Santa is all About Having a Positive Culture in the Toy Shop: There are few organizations that exist with as positive of a culture as Santa’s Toy Shop. It is a place where everyone is having fun while being highly effective. There is time for fun and playing with the toys. There are built in break times to eat cookies baked fresh by Mrs. Claus. There are times to bring the team together to sing Christmas songs. The elves want to be a part of this organization because there is a positive culture that they not only want to be a part of, but want to add to with their own cheer. Elves aren’t hiding in offices or cubicles hoping they don’t have to talk to anyone or be bothered as they work. There is a team atmosphere embedded within the positive and fun culture that brings joy to the work day.
While few of us take the time during the holidays to think deeply about Santa’s leadership, these five key facets of his leadership show each of us how leadership is enacted in one of the most successful and productive organizations in the world. As we look at Santa’s Toy Shop, we can see a perfect example of the impact of effective leadership practices on an organization. While our own visions of success are probably a lot smaller than bringing joy and happiness to every child in the world, they are nonetheless important for our organizations and the world. So as we return to our organizations after a Christmas season filled with chocolates, toys, gifts, fun, singing, and time spent with loved ones, it is important to remember the lessons learned from Santa’s Toy Shop. We can look to emulate Santa’s leadership in our own organizations and instill a positive culture that is constantly and effectively moving towards a vision that we all agree on. Happy Christmas to all and to all a good night!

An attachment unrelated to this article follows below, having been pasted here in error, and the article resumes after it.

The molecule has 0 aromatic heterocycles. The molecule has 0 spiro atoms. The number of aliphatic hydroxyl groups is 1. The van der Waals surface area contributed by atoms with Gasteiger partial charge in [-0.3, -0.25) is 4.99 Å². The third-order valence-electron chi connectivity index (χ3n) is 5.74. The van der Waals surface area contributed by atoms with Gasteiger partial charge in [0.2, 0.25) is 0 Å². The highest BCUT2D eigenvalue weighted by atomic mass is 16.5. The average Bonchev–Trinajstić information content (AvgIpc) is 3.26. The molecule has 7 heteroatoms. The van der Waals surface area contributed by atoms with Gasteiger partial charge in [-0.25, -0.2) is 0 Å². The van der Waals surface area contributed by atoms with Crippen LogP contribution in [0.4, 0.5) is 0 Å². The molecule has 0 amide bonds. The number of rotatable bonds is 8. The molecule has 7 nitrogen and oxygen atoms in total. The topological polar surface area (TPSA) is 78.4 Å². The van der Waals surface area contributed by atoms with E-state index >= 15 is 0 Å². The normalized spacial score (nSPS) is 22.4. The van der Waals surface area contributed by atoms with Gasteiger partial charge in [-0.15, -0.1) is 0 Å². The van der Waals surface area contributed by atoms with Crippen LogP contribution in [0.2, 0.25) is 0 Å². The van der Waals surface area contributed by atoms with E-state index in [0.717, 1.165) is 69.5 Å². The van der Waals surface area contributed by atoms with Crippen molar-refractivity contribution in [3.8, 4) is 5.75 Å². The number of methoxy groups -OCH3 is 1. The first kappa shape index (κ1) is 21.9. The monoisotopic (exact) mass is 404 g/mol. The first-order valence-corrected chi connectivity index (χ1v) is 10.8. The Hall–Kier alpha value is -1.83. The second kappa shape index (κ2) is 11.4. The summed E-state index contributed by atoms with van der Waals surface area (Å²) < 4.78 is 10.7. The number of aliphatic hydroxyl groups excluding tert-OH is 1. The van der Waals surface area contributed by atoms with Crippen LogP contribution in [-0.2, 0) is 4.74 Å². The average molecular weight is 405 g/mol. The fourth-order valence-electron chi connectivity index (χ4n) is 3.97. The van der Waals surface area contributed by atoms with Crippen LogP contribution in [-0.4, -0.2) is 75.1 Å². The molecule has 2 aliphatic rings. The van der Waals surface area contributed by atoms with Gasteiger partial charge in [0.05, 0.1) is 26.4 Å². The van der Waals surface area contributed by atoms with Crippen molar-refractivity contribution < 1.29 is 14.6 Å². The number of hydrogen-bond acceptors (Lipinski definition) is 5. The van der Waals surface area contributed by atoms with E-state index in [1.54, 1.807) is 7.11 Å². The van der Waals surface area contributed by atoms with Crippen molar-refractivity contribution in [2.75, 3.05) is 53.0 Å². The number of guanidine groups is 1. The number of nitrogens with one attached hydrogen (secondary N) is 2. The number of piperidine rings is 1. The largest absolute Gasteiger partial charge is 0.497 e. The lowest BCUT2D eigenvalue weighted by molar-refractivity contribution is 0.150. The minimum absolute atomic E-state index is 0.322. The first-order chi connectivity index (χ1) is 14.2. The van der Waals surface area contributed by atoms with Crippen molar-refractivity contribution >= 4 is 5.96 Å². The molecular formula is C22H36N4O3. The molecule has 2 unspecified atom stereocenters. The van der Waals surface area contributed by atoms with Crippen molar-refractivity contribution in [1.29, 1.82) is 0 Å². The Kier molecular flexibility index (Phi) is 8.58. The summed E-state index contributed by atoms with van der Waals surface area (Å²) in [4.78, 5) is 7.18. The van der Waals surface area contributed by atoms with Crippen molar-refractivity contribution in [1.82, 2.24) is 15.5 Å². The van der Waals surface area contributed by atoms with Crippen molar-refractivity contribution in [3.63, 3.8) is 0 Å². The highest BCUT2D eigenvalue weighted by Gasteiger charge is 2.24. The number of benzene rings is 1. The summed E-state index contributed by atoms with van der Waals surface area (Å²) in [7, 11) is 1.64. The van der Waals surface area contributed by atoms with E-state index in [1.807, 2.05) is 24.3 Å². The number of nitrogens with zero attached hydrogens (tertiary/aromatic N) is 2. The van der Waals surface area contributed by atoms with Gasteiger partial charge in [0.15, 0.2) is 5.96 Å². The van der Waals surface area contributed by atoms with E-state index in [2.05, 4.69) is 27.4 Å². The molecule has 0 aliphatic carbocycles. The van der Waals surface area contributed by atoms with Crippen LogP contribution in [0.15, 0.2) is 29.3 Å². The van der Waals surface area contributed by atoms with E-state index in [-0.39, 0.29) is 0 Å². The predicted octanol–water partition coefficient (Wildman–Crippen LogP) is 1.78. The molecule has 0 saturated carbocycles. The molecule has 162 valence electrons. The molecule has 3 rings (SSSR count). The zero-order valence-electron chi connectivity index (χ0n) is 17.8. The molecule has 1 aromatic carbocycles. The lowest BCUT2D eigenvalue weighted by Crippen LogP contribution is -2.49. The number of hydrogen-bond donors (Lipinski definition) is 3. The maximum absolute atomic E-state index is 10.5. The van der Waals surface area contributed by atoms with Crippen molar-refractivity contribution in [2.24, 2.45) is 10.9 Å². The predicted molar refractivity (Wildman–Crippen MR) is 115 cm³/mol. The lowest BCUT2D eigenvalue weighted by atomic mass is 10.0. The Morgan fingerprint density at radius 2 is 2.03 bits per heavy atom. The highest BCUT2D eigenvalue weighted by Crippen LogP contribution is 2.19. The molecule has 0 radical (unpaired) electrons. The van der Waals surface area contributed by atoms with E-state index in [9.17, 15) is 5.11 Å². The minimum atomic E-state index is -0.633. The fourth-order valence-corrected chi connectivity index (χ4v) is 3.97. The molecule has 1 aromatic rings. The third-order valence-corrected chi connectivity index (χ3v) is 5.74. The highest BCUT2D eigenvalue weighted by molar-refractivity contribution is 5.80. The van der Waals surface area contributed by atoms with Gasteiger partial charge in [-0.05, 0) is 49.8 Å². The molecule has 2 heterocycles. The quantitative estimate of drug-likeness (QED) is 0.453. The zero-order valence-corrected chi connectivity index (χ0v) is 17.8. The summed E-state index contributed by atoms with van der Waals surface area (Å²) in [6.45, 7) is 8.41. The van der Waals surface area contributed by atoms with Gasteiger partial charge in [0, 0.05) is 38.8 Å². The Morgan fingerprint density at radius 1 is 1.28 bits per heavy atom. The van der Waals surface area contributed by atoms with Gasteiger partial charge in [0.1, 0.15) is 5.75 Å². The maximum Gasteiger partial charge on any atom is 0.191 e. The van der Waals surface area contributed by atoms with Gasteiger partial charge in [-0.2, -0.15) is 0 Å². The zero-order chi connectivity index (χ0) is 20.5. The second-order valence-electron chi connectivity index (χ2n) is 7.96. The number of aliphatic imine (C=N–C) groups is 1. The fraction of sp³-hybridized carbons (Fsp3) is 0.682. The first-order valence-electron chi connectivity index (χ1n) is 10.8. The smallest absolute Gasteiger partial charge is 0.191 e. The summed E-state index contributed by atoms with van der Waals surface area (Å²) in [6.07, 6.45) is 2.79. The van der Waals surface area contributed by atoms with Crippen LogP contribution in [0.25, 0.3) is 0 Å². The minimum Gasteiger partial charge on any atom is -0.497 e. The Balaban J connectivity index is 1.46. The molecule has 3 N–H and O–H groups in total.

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With the newest installment in the Star Wars movies series set to open later this week amidst incredible anticipation, I thought it a perfect time to examine leadership through one of the most popular figures in the series: Darth Vader. The entire series is founded on the time-tested battle between good (the Rebel Alliance and Jedi’s) and evil (the Empire and Siths). Darth Vader’s role as one of the top leaders on the evil side makes it very difficult for many people to accept that he was a leader. In our society we are quick to name leaders who we recognize as being on the ‘good side’ of any cause. When it comes to someone who is leading on the ‘bad side,’ we struggle to accept that these people are also leaders, even though they use many of the same skills and techniques that the leaders use on the good side. The main reason for this struggle with naming leadership is that we assign a value to the ultimate goal and if the ultimate goal of the leadership does not fit our ethical or moral values than we cannot accept that leadership is involved. In this case, the ultimate goal of Vader’s leadership is to wipe out the Rebel Alliance and the Jedi’s so that the Empire and Siths can have complete control. None of us would agree with the ultimate goal of Vader’s leadership especially when innocent planets such as Alderaan had to be blown up. However, it is hard to argue with the fact that he was displaying leadership skills, as described below, and ultimately was a leader despite our issues with his vision for a completely evil galaxy.